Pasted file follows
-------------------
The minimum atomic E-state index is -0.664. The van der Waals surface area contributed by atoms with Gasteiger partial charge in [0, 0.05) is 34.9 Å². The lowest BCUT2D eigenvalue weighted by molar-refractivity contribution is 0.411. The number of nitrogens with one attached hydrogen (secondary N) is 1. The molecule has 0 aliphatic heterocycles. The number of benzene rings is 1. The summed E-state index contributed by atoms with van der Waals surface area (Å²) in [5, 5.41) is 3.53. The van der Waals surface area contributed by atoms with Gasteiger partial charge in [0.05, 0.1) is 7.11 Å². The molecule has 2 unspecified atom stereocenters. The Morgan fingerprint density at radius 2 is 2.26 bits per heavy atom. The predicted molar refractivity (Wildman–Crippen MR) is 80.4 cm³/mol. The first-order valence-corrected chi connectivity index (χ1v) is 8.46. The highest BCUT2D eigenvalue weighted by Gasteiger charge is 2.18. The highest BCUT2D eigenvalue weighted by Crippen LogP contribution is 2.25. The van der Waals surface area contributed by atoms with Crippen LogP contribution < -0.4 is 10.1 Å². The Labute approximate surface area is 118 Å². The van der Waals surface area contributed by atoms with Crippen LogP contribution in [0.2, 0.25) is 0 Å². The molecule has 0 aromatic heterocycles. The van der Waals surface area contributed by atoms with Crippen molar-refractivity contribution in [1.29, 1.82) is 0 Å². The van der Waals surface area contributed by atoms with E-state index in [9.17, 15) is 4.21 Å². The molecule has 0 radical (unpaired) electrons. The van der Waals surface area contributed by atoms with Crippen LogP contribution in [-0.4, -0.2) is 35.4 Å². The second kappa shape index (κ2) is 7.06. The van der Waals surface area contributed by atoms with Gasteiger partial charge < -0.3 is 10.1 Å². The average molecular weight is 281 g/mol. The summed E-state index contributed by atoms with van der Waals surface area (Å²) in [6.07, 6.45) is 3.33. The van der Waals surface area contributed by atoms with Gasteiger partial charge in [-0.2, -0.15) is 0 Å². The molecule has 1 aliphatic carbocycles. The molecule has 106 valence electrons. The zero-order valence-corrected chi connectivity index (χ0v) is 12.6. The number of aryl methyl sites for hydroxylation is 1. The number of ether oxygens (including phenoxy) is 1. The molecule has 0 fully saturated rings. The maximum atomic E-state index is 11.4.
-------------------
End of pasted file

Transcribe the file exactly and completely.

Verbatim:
The minimum atomic E-state index is -0.664. The van der Waals surface area contributed by atoms with Gasteiger partial charge in [0, 0.05) is 34.9 Å². The lowest BCUT2D eigenvalue weighted by molar-refractivity contribution is 0.411. The number of nitrogens with one attached hydrogen (secondary N) is 1. The molecule has 0 aliphatic heterocycles. The number of benzene rings is 1. The summed E-state index contributed by atoms with van der Waals surface area (Å²) in [5, 5.41) is 3.53. The van der Waals surface area contributed by atoms with Gasteiger partial charge in [0.05, 0.1) is 7.11 Å². The molecule has 2 unspecified atom stereocenters. The Morgan fingerprint density at radius 2 is 2.26 bits per heavy atom. The predicted molar refractivity (Wildman–Crippen MR) is 80.4 cm³/mol. The first-order valence-corrected chi connectivity index (χ1v) is 8.46. The highest BCUT2D eigenvalue weighted by Gasteiger charge is 2.18. The highest BCUT2D eigenvalue weighted by Crippen LogP contribution is 2.25. The van der Waals surface area contributed by atoms with Crippen LogP contribution < -0.4 is 10.1 Å². The Labute approximate surface area is 118 Å². The van der Waals surface area contributed by atoms with Crippen LogP contribution in [0.2, 0.25) is 0 Å². The molecule has 0 aromatic heterocycles. The van der Waals surface area contributed by atoms with Crippen molar-refractivity contribution in [1.29, 1.82) is 0 Å². The van der Waals surface area contributed by atoms with E-state index in [9.17, 15) is 4.21 Å². The molecule has 0 radical (unpaired) electrons. The van der Waals surface area contributed by atoms with Crippen LogP contribution in [-0.4, -0.2) is 35.4 Å². The second kappa shape index (κ2) is 7.06. The van der Waals surface area contributed by atoms with Gasteiger partial charge < -0.3 is 10.1 Å². The average molecular weight is 281 g/mol. The summed E-state index contributed by atoms with van der Waals surface area (Å²) in [6.07, 6.45) is 3.33. The van der Waals surface area contributed by atoms with Gasteiger partial charge in [-0.2, -0.15) is 0 Å². The molecule has 1 aliphatic carbocycles. The molecule has 106 valence electrons. The zero-order valence-corrected chi connectivity index (χ0v) is 12.6. The number of aryl methyl sites for hydroxylation is 1. The number of ether oxygens (including phenoxy) is 1. The molecule has 0 fully saturated rings. The maximum atomic E-state index is 11.4.